Saturday, 31 March 2012

Returning to the Church, when the service came to end, people were almost queuing up to furnish me with kind gifts of money or provisions including fruit and chocolate. In my turn i was at least happy to point out a colourful ‘Our Lady of Guadalupe’ electric lamp among the things which happened to be inside the Church. There were no leaps or bounds in the walk from there along a medium-sized, fairly straight country road, but the day was distinguished by yet more squally snow showers; particularly galling, i imagined, for our amphibian friends – in fact they must have been hopping mad! In early evening i came to the small town of Lanivtsi, where an inquisitive fellow gave me a loaf of bread, after which i enjoyed a nice hot bowl of borsch and coffee at a little guest house place. Rooms turned out to be very inexpensive, partly because they had no heating, so i opted to stay the night, then in the morning went to the town library, hoping to have a go on a computer. The two lady members of staff were friendly and helpful, and asked if they could call two journalist friends of theirs, which was fine by me. Two more women arrived soon afterwards, and we recorded an interview in Russian, part of which was taken up with an impassioned litany of historical grievances suffered by Ukraine at the hands of the Russians, not all the details of which i could understand. Apparently the recording was to be used for a local radio broadcast. Before leaving the journalists insisted on going to buy some lovely provisions for me, including a smoked fish, sweets, chocolates, jam and bananas; and i was obliged to accept a little glass of very sweet red wine from the librarians, before photos were taken and i got underway.

   In the next village, Krasnoluka, at the shop i was given free coffee and some pryaniki, which the lady kindly swapped for a Lenten variety – i might not usually have asked, but a lady on a TV talk show was just that minute talking about the benefits of fasting. Then in overcast but dry conditions i trekked quite a long way through uninhabited countryside to a place called Yampil’, where it was a surprise to see a statue of Vladimir Ilyich Lenin. You see him in Russia, but i thought he would have gone from Ukrainian towns. Later i realised i must have crossed from a district (‘Ternopilski’) which was in pre-war Poland, to a region inside the boundaries of the pre-war Soviet Union, named after Khmelnitsky, who of course rose up against Polish rule. And not co-incidentally, i learnt that this was the beginning of territory which calls itself Orthodox; one seldom saw any other type of Church.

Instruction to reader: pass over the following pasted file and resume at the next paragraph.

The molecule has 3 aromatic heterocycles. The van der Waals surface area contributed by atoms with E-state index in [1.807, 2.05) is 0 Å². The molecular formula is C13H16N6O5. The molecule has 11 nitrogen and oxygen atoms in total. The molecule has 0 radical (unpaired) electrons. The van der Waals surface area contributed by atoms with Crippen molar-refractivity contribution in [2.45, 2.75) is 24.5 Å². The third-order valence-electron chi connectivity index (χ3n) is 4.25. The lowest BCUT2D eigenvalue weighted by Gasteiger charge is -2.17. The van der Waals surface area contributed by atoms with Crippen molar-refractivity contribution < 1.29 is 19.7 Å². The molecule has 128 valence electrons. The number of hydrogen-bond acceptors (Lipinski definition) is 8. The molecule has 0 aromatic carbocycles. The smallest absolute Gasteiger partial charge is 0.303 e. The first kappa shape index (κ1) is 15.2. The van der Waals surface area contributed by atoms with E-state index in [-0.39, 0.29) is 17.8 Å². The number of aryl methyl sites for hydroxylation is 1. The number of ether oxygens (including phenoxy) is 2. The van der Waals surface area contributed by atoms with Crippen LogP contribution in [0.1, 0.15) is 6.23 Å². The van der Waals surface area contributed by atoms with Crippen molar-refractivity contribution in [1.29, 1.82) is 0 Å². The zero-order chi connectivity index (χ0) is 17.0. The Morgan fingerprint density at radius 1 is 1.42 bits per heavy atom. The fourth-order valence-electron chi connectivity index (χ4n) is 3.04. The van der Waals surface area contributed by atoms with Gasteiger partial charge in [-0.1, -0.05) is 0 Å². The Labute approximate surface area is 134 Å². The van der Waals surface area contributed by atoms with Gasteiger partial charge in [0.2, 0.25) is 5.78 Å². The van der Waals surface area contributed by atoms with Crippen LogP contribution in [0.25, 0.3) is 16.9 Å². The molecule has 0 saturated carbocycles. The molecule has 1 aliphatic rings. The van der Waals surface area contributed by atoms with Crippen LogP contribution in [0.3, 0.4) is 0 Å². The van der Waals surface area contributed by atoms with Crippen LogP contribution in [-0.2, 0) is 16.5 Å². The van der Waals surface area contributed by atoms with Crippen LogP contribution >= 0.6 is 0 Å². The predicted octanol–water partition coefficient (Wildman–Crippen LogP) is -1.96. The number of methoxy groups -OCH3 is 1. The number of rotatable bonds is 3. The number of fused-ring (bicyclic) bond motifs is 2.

At a cafe restaurant there called ‘Shance’ (Chance) i wasn’t allowed to pay for two cups of tea, and was treated to a delicious bowl of soup and a very useful bottle of drinking water. Walking on one got a sense that the town had aspirations to be a sort of miniature Las Vegas. The only hotel was self-consciously plush, and quite expensive by Ukrainian standards, but still much less than one would expect to pay even in Poland, for example. I checked in and had a very comfortable night, then set off next morning ‘ponchoed up’ to deal with the showery conditions. In mid morning a fellow, who turned out to be a pharmacist, pulled over in his van and insisted on taking me “just 10 or 15 kms”, so i accepted, but soon after dropping me off down the road he was back, and basically telling me i had to be taken quite a lot further(!), about 70km in total. To be honest this made sense, as i had no chance of walking all the way across Ukraine before the start of my Russian visa on the 9th of May, and pilgrimage is not an exact science. He also told me about a much revered pilgrimage destination for Orthodox Christians to the west called Pochaev Lavra (monastery), whose foundation legend is quite similar to that of Zarvanytsia (Kievan monks in flight from the Mongols, a revered Icon of the Theotokos*). It remained Orthodox within the pre-war Polish Republic, though for a spell earlier in its tempestuous history, it was in the hands of Ukrainian Greek Catholic monks, who won recognition for the miracle-working properties of the Icon from the Holy See. This region, then, lies on the historical frontier between the competing claims of Catholicism and Orthodoxy, claims which have usually been coterminous with territorial feuding between Poland and Russia**. The particular relevance of this concept of frontier, moreover, is underlined by the meaning of the word ‘Ukraine’ itself; approximately ‘on the frontier’ (or sometimes march in English). But i was struck by the way in which generally, nowadays, all linguistic as well as religious differences are powerfully overridden by a very strong sense of Ukrainian national identity. Ukrainians are not Poles – and neither are they Russians.

*meaning ‘God-bearer’ – an appellation for Our Lady which is frequently found in Orthodox Christianity.
**allowing for various complicating factors, among them Habsburg Austrian dominion over Southern Poland (including Lviv) from 1772 until 1918.    

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